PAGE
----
You are here

On the Spot

Test to treat COVID plan in development

By Karen Kier, Pharmacist on behalf of the ONU HealthWise team

The idiom “on the spot” means at the very moment or right away. Interestingly, another source defined this idiom as having to answer or decide without warning or preparation. This is exactly what came to mind when I heard the President’s State of the Union speech on March 1, 2022.  The theory for the “test to treat” is excellent and if planned appropriately, could be an essential way to continue to control SARS-CoV-2 within our country. However, many news sources are critical of the ability to accomplish a standardized program across the country by the end of March 2022.

President Biden’s plan would allow pharmacies, community health centers, long-term care facilities and Veterans Affairs facilities across the country to test for COVID-19 infections and if the test returns positive, the patients could be provided antiviral medication to reduce the risk of serious infection and hospitalization.  

Pharmacists are reported to be the most accessible healthcare professional to the general public. You do not need an appointment to go to the pharmacy and most individuals live close to a pharmacy even in a rural area. Often pharmacies have extended hours to serve the public and some offer 24-hour service. A survey by the National Association of Chain Drug Stores found that 9 out of 10 Americans are within five miles of a pharmacy. A January 2022 study published in the Journal of Managed Care and Specialty Pharmacy found that patients visit their community pharmacies almost twice as often as their physician or other primary care provider.  This study emphasized the accessibility of the community pharmacist and the ability for them to improve patient engagement and health outcomes. This accessibility would be based on all pharmacies in the country participating in the proposed plan. The current Biden plan would be to have CVS and Walgreens be the providers for the “test to treat” by the end of the month.  Unfortunately, this plan will leave many without a pharmacy provider for antiviral pills especially in the rural and underserved communities.  Small, independent community pharmacies like ONU HealthWise Pharmacy will be left out of the mix for March.  

President Biden’s “test to treat” would include Pfizer’s antiviral Paxlovid. This combination of two drugs (nirmatrelvir and ritonavir) was given emergency use authorization (EUA) on December 16, 2021. The EUA was issued for evidence that the combination antiviral could decrease the risk of hospitalization by 90% when started early after testing positive for COVID-19. Paxlovid is a five-day treatment involving six tablets each day.  The healthcare provider would dispense 20 tablets of nirmatrelvir and ten tablets of ritonavir.  The individual would take two nirmatrelvir tablets in the morning with or without food plus one ritonavir tablet at the same time.  The same three tablets would be repeated in the evening for a total of six pills per day. The regimen should be started as soon as possible upon testing positive in those 12 years and older and weighing more than 88 pounds who are at high risk of progressing to a severe COVID-19 infection including hospitalization. The medication is not to be used in an existing severe COVID-19 or for pre-exposure or postexposure prophylaxis if exposed to an infected person.  The combination should not be used in those who have kidney or liver disease.  Healthcare providers need to check a patient’s medication list including nonprescription medication, as well as herbal products due to significant drug-drug interactions that can occur with Paxlovid. Some who have been critical of the President’s plan cite that additional training, as well as treatment maps or algorithms need to be established to make sure that only those who need the combination will receive it. In addition, healthcare providers need to make sure that the drugs can be used safely. The combination has some side effects including a change in taste often referred to as metallic, a potential increase in blood pressure, and muscle pain.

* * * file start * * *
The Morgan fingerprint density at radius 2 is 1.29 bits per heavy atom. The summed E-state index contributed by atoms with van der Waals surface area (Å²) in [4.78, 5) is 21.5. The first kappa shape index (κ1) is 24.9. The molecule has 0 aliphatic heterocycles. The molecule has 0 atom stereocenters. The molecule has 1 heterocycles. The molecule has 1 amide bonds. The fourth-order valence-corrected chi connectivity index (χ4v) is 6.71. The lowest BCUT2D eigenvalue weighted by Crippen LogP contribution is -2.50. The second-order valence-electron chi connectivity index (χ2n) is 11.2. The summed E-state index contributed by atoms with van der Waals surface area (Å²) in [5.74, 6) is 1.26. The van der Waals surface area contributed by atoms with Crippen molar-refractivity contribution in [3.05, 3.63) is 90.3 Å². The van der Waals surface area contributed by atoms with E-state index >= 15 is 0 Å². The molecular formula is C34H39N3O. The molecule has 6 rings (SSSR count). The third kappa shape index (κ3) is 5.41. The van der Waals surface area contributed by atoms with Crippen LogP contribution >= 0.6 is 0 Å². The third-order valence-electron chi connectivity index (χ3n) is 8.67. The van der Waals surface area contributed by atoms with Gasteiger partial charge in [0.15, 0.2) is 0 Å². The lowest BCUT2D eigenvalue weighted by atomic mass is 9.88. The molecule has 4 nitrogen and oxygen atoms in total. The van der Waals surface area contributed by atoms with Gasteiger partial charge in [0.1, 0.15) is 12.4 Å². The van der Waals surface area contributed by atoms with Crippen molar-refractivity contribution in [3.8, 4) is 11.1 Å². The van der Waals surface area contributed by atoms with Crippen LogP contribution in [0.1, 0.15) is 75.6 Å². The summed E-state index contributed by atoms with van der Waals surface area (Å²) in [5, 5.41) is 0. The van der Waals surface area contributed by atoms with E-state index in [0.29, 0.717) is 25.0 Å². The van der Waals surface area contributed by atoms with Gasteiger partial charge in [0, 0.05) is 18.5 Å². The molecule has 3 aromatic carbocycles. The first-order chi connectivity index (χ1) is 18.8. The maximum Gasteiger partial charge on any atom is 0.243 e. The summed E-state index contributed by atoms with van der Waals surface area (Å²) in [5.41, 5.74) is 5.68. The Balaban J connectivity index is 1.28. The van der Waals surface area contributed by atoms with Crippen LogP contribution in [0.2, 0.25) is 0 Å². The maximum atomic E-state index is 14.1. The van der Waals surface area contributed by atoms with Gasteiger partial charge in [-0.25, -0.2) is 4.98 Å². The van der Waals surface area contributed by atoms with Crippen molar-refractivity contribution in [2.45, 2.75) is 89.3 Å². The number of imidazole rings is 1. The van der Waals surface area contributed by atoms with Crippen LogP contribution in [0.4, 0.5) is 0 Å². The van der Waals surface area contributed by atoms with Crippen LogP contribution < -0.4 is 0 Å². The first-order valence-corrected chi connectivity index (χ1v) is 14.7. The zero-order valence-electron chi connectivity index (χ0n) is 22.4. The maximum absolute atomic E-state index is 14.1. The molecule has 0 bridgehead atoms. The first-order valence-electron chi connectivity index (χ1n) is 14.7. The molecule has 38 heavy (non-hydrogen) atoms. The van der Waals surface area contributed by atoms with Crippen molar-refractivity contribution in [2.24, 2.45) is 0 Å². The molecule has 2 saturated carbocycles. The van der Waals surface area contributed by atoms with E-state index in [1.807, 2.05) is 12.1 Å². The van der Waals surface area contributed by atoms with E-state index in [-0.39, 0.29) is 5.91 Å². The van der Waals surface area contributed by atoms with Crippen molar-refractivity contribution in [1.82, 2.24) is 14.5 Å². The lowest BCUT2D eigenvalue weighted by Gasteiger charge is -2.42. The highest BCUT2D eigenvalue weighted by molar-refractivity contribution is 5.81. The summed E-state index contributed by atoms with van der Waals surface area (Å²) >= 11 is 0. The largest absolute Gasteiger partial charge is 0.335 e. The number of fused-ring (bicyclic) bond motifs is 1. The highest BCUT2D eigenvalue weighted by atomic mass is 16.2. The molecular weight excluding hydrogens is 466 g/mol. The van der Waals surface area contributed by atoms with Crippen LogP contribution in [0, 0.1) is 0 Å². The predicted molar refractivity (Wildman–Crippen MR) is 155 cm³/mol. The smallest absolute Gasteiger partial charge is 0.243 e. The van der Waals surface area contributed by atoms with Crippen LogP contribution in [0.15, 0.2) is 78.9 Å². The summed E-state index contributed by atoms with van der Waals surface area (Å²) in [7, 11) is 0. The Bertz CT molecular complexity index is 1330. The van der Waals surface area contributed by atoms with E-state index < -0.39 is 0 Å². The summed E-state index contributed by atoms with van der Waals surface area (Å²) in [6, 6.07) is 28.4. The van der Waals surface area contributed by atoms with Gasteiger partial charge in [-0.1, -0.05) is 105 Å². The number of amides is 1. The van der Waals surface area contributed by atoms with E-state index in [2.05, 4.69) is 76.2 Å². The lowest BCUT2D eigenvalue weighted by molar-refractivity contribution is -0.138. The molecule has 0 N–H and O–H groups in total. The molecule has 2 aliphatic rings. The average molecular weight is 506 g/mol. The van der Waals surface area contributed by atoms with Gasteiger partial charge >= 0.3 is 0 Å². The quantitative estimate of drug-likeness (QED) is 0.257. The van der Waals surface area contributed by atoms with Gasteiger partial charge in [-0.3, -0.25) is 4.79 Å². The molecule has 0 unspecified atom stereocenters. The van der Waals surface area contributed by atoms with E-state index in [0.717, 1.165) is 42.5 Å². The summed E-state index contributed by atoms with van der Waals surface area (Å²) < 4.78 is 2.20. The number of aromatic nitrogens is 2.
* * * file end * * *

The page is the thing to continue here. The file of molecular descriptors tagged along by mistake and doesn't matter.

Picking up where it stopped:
The government would offer the pill combination for free for those who would require it. The United States ordered 20 million doses of Paxlovid in January and Pfizer will provide three million doses in the next two months.  

With COVID-19 cases dropping dramatically throughout most of the country and mask mandates being lifted, this might provide more time for a “test to treat” plan to become functional and practical for all Americans no matter where they live.  The plan could become essential if other variants become dominant as was seen with omicron.

Feel free to call the ONU HealthWise Pharmacy for the science on COVID-19. ONU HealthWise is offering COVID-19 and flu vaccines Monday through Friday from 4 pm to 6 pm. Call the pharmacy for an appointment for other time slots. The ONU HealthWise pharmacy offers Moderna, Pfizer, Janssen and flu shots and high-dose flu vaccines. Pediatric Pfizer vaccines (5 to 11-years) are available by appointment through the state Vaccine Management Solution (VMS) system.  Call the pharmacy to get more information.